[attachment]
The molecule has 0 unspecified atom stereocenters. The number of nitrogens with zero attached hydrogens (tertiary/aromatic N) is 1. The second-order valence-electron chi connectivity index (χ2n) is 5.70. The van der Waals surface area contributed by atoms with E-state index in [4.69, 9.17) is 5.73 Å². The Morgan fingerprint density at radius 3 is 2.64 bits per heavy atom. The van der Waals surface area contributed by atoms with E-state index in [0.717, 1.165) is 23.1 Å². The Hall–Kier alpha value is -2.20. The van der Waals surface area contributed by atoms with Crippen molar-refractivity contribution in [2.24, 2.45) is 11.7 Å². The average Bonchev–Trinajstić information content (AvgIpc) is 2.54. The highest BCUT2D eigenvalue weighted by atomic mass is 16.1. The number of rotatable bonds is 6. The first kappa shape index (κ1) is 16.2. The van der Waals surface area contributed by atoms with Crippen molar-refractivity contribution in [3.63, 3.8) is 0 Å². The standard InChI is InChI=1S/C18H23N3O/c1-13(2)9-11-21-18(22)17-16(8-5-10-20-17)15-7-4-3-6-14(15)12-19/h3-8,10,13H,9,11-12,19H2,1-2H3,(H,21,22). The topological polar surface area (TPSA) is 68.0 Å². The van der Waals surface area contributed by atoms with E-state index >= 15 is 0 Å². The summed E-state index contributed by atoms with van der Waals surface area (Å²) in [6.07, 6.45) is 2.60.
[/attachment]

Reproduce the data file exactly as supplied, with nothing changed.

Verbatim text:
The molecule has 0 unspecified atom stereocenters. The number of nitrogens with zero attached hydrogens (tertiary/aromatic N) is 1. The second-order valence-electron chi connectivity index (χ2n) is 5.70. The van der Waals surface area contributed by atoms with E-state index in [4.69, 9.17) is 5.73 Å². The Morgan fingerprint density at radius 3 is 2.64 bits per heavy atom. The van der Waals surface area contributed by atoms with E-state index in [0.717, 1.165) is 23.1 Å². The Hall–Kier alpha value is -2.20. The van der Waals surface area contributed by atoms with Crippen molar-refractivity contribution in [2.24, 2.45) is 11.7 Å². The average Bonchev–Trinajstić information content (AvgIpc) is 2.54. The highest BCUT2D eigenvalue weighted by atomic mass is 16.1. The number of rotatable bonds is 6. The first kappa shape index (κ1) is 16.2. The van der Waals surface area contributed by atoms with Crippen molar-refractivity contribution in [3.63, 3.8) is 0 Å². The standard InChI is InChI=1S/C18H23N3O/c1-13(2)9-11-21-18(22)17-16(8-5-10-20-17)15-7-4-3-6-14(15)12-19/h3-8,10,13H,9,11-12,19H2,1-2H3,(H,21,22). The topological polar surface area (TPSA) is 68.0 Å². The van der Waals surface area contributed by atoms with E-state index >= 15 is 0 Å². The summed E-state index contributed by atoms with van der Waals surface area (Å²) in [6.07, 6.45) is 2.60.